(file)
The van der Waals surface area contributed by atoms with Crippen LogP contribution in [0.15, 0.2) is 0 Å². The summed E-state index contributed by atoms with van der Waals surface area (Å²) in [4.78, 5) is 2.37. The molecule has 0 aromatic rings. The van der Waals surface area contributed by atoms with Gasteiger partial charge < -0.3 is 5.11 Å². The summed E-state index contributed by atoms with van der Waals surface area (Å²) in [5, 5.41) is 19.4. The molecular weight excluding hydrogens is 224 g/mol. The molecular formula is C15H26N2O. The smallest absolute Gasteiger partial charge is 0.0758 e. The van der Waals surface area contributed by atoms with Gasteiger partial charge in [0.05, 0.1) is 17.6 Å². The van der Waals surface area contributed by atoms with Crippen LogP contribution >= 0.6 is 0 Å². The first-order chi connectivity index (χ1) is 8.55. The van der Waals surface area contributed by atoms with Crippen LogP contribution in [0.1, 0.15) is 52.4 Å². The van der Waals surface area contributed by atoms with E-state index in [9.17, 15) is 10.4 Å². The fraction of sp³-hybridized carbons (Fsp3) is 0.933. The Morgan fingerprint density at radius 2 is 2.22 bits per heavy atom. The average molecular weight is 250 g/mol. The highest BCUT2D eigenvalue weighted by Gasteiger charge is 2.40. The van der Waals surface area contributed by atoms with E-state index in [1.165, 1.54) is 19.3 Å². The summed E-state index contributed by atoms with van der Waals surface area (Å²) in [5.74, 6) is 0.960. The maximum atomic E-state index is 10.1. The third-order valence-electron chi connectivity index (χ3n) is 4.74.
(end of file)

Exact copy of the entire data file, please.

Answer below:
The van der Waals surface area contributed by atoms with Crippen LogP contribution in [0.15, 0.2) is 0 Å². The summed E-state index contributed by atoms with van der Waals surface area (Å²) in [4.78, 5) is 2.37. The molecule has 0 aromatic rings. The van der Waals surface area contributed by atoms with Gasteiger partial charge < -0.3 is 5.11 Å². The summed E-state index contributed by atoms with van der Waals surface area (Å²) in [5, 5.41) is 19.4. The molecular weight excluding hydrogens is 224 g/mol. The molecular formula is C15H26N2O. The smallest absolute Gasteiger partial charge is 0.0758 e. The van der Waals surface area contributed by atoms with Gasteiger partial charge in [0.05, 0.1) is 17.6 Å². The van der Waals surface area contributed by atoms with Crippen LogP contribution >= 0.6 is 0 Å². The first-order chi connectivity index (χ1) is 8.55. The van der Waals surface area contributed by atoms with Crippen LogP contribution in [0.1, 0.15) is 52.4 Å². The van der Waals surface area contributed by atoms with E-state index in [9.17, 15) is 10.4 Å². The fraction of sp³-hybridized carbons (Fsp3) is 0.933. The Morgan fingerprint density at radius 2 is 2.22 bits per heavy atom. The average molecular weight is 250 g/mol. The highest BCUT2D eigenvalue weighted by Gasteiger charge is 2.40. The van der Waals surface area contributed by atoms with E-state index in [1.165, 1.54) is 19.3 Å². The summed E-state index contributed by atoms with van der Waals surface area (Å²) in [5.74, 6) is 0.960. The maximum atomic E-state index is 10.1. The third-order valence-electron chi connectivity index (χ3n) is 4.74.